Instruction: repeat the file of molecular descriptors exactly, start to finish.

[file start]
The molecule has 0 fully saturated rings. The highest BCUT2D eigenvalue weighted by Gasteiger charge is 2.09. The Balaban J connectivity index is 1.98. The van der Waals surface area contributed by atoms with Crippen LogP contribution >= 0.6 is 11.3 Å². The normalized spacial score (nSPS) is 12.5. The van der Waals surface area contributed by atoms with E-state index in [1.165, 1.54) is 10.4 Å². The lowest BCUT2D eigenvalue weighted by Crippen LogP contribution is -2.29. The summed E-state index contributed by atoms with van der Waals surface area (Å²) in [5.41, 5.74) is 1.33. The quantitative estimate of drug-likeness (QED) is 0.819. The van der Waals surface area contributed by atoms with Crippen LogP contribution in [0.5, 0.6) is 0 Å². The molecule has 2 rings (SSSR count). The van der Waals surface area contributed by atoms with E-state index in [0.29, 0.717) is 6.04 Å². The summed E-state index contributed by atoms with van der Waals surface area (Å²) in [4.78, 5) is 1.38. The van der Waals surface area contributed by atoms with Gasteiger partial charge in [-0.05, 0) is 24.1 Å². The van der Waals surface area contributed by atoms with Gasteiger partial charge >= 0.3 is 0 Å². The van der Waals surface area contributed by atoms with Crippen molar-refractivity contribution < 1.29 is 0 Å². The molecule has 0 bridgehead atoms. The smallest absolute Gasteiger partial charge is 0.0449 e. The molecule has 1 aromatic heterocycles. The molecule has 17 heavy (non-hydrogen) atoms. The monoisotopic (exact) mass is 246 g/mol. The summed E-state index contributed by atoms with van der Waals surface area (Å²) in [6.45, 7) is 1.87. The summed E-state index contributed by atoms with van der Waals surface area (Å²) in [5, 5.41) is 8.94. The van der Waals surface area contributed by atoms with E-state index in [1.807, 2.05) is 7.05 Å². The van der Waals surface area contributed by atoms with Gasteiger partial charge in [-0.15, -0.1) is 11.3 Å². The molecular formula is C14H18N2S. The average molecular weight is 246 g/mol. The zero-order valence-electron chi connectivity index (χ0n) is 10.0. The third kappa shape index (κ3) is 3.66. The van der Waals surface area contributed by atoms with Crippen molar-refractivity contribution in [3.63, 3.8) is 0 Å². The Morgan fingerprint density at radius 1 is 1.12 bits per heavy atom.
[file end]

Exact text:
The molecule has 0 fully saturated rings. The highest BCUT2D eigenvalue weighted by Gasteiger charge is 2.09. The Balaban J connectivity index is 1.98. The van der Waals surface area contributed by atoms with Crippen LogP contribution >= 0.6 is 11.3 Å². The normalized spacial score (nSPS) is 12.5. The van der Waals surface area contributed by atoms with E-state index in [1.165, 1.54) is 10.4 Å². The lowest BCUT2D eigenvalue weighted by Crippen LogP contribution is -2.29. The summed E-state index contributed by atoms with van der Waals surface area (Å²) in [5.41, 5.74) is 1.33. The quantitative estimate of drug-likeness (QED) is 0.819. The van der Waals surface area contributed by atoms with Crippen LogP contribution in [0.5, 0.6) is 0 Å². The molecule has 2 rings (SSSR count). The van der Waals surface area contributed by atoms with E-state index in [0.29, 0.717) is 6.04 Å². The summed E-state index contributed by atoms with van der Waals surface area (Å²) in [4.78, 5) is 1.38. The van der Waals surface area contributed by atoms with Gasteiger partial charge in [-0.05, 0) is 24.1 Å². The van der Waals surface area contributed by atoms with Gasteiger partial charge >= 0.3 is 0 Å². The van der Waals surface area contributed by atoms with Crippen molar-refractivity contribution < 1.29 is 0 Å². The molecule has 0 bridgehead atoms. The smallest absolute Gasteiger partial charge is 0.0449 e. The molecule has 1 aromatic heterocycles. The molecule has 17 heavy (non-hydrogen) atoms. The monoisotopic (exact) mass is 246 g/mol. The summed E-state index contributed by atoms with van der Waals surface area (Å²) in [6.45, 7) is 1.87. The summed E-state index contributed by atoms with van der Waals surface area (Å²) in [5, 5.41) is 8.94. The van der Waals surface area contributed by atoms with E-state index in [1.807, 2.05) is 7.05 Å². The van der Waals surface area contributed by atoms with Gasteiger partial charge in [-0.15, -0.1) is 11.3 Å². The molecular formula is C14H18N2S. The average molecular weight is 246 g/mol. The zero-order valence-electron chi connectivity index (χ0n) is 10.0. The third kappa shape index (κ3) is 3.66. The van der Waals surface area contributed by atoms with Crippen molar-refractivity contribution in [3.63, 3.8) is 0 Å². The Morgan fingerprint density at radius 1 is 1.12 bits per heavy atom.